### Background

Intel® MKL provides the general purpose BLAS* matrix multiply routines ?GEMM defined as follows:

C := alpha*op(A)*op(B) + beta*C

where *alpha* and *beta* are scalars, *op(A)* is an *m-by-k* matrix, *op(**B)* is a *k-by-n* matrix, *C* is an *m-by-n* matrix, with *op(X) *being either *X, *or *X ^{T}, *or

*X*.

^{H}In this article, we describe a ?GEMM extension called ?HAMM that allows us to update only the upper or lower triangular part of the result matrix at performance levels close to that which ?GEMM provides. When both *C* and *op(A)*op(B)* are symmetric, we are able to exploit these symmetries by only updating the upper (or lower) triangular part of the output matrix *C*. This lower or upper triangular update requires approximately half of the floating-point computations of ?GEMM, and thus can be computed in roughly half the time of ?GEMM.

### Algorithm

A naïve ?HAMM implementation could simply be a call to ?GEMM where we ignore the upper or lower half of the computed result, but that approach would not provide the 50% performance boost sought over a single ?GEMM call. If we instead employ a recursive divide-and-conquer approach to compute just the upper or lower half of the result matrix, then we should be able to get within about 80% of ?GEMM performance. The first step of the algorithm is shown in Figure 1. First we call ?GEMM on just some of the rows and columns of *A*, *B*, and *C* to compute the rectangular submatrix *C _{1}*. In Figure 2, we do the same again for the smaller triangular parts of Figure 1 to produce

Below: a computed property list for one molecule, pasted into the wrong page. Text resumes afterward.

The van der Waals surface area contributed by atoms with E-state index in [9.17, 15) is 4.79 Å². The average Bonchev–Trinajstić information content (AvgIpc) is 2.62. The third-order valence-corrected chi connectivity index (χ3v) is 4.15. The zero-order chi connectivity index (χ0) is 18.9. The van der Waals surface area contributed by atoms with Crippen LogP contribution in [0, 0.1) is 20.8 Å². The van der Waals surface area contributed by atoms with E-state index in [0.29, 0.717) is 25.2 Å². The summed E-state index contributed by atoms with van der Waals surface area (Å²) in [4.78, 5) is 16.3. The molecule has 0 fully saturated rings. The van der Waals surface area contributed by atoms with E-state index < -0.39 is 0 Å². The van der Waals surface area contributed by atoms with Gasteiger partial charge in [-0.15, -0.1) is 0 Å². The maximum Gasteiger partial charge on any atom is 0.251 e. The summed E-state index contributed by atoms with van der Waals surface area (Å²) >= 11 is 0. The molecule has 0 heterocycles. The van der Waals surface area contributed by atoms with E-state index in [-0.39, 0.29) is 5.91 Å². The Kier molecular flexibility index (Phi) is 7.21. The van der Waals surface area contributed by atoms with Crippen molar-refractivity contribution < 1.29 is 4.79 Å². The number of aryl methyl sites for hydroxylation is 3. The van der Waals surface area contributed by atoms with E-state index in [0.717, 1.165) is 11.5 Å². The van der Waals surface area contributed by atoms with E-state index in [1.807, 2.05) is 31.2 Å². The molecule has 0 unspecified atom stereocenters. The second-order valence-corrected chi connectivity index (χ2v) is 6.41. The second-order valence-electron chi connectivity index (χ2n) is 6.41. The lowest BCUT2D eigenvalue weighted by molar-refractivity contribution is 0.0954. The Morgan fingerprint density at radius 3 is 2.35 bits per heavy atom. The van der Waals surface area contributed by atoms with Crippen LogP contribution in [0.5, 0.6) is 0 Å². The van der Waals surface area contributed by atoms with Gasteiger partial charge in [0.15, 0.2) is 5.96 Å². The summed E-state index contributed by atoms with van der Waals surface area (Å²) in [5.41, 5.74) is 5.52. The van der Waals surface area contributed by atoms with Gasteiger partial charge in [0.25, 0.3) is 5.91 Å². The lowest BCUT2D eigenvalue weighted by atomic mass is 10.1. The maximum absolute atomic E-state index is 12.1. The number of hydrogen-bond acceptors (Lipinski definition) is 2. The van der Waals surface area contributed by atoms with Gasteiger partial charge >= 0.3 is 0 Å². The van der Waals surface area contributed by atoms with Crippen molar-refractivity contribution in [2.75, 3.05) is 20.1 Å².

*C*

_{2 }and

*C*

_{3}. We then continue this process, recursively, until the the full upper or lower triangular result has been computed. We stop the recursion when the problem size reaches a predefined threshold, which is the base case of the recursive algorithm. We solve the base case using the naïve algorithm, which involves computing a small submatrix no bigger than the threshold size on either dimension. The brown blocks in Figure 3 shows the base case situation. Note that some spurious computation (in light brown) are done in the naïve algorithm -- we just simply discard these elements because they are not needed.

Using DHAMM as an example (where the data type is double precision floating point), the interface of DHAMM in C is:

void dhamm(char *uplo, char *transa, char *transb, MKL_INT *m, MKL_INT *n, MKL_INT *k, double *alpha, double *A, MKL_INT *lda, double *B, MKL_INT *ldb, double *beta, double *C, MKL_INT* ldc);

As a comparison, the interface of DGEMM looks like:

void dgemm(char *transa, char *transb, MKL_INT *m, MKL_INT *n, MKL_INT *k, double *alpha, double *A, MKL_INT *lda, double *B, MKL_INT *ldb, double *beta, double *C, MKL_INT* ldc);

The only difference is that DHAMM has an extra *uplo *argument in the first position of the argument list.

A sample implementation is provided for DHAMM. See the link at the bottom of this article to download the source code.

### Performance

Benchmarking on a two-socket Intel® Xeon® E5 processor shows that the recursive algorithm can get within roughly 80% of DGEMM performance, while the naïve implementation slowly approaches 50% of the performance of DGEMM.

### Notes

- If matrix
*C*was symmetric or Hermitian before calling ?HAMM, then this symmetry ispreserved during this operation, unless the product*not**op(A)*op(B)*is symmetric or Hermitian, for example, when*op(A)*op(B)*=*F*D*F*, where^{T}*D*is a diagonal matrix and*F*is a general matrix. - The default value for
- The sample implementation source code is only meant to be used as an example. It is not rigorously tested and does not necessarily exhibit all elements of good programming practice. Users should build their own solutions based on it.